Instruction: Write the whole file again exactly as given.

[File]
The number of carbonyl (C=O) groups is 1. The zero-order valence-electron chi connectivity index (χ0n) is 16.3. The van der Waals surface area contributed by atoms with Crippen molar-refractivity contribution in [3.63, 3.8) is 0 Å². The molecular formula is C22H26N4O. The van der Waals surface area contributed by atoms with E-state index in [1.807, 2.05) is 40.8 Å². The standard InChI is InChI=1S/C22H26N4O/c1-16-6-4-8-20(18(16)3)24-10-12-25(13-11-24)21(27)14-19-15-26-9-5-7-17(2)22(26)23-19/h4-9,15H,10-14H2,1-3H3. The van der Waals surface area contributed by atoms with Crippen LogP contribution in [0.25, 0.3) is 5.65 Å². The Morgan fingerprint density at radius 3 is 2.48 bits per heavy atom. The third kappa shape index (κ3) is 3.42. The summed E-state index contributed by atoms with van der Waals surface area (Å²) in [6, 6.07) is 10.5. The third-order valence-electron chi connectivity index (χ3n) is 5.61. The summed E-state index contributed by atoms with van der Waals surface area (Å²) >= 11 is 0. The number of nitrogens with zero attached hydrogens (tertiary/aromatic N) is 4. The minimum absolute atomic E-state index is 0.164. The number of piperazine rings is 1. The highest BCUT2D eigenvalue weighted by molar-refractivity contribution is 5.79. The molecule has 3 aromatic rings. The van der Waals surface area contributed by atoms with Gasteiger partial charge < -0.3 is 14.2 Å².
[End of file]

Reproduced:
The number of carbonyl (C=O) groups is 1. The zero-order valence-electron chi connectivity index (χ0n) is 16.3. The van der Waals surface area contributed by atoms with Crippen molar-refractivity contribution in [3.63, 3.8) is 0 Å². The molecular formula is C22H26N4O. The van der Waals surface area contributed by atoms with E-state index in [1.807, 2.05) is 40.8 Å². The standard InChI is InChI=1S/C22H26N4O/c1-16-6-4-8-20(18(16)3)24-10-12-25(13-11-24)21(27)14-19-15-26-9-5-7-17(2)22(26)23-19/h4-9,15H,10-14H2,1-3H3. The van der Waals surface area contributed by atoms with Crippen LogP contribution in [0.25, 0.3) is 5.65 Å². The Morgan fingerprint density at radius 3 is 2.48 bits per heavy atom. The third kappa shape index (κ3) is 3.42. The summed E-state index contributed by atoms with van der Waals surface area (Å²) in [6, 6.07) is 10.5. The third-order valence-electron chi connectivity index (χ3n) is 5.61. The summed E-state index contributed by atoms with van der Waals surface area (Å²) >= 11 is 0. The number of nitrogens with zero attached hydrogens (tertiary/aromatic N) is 4. The minimum absolute atomic E-state index is 0.164. The number of piperazine rings is 1. The highest BCUT2D eigenvalue weighted by molar-refractivity contribution is 5.79. The molecule has 3 aromatic rings. The van der Waals surface area contributed by atoms with Gasteiger partial charge < -0.3 is 14.2 Å².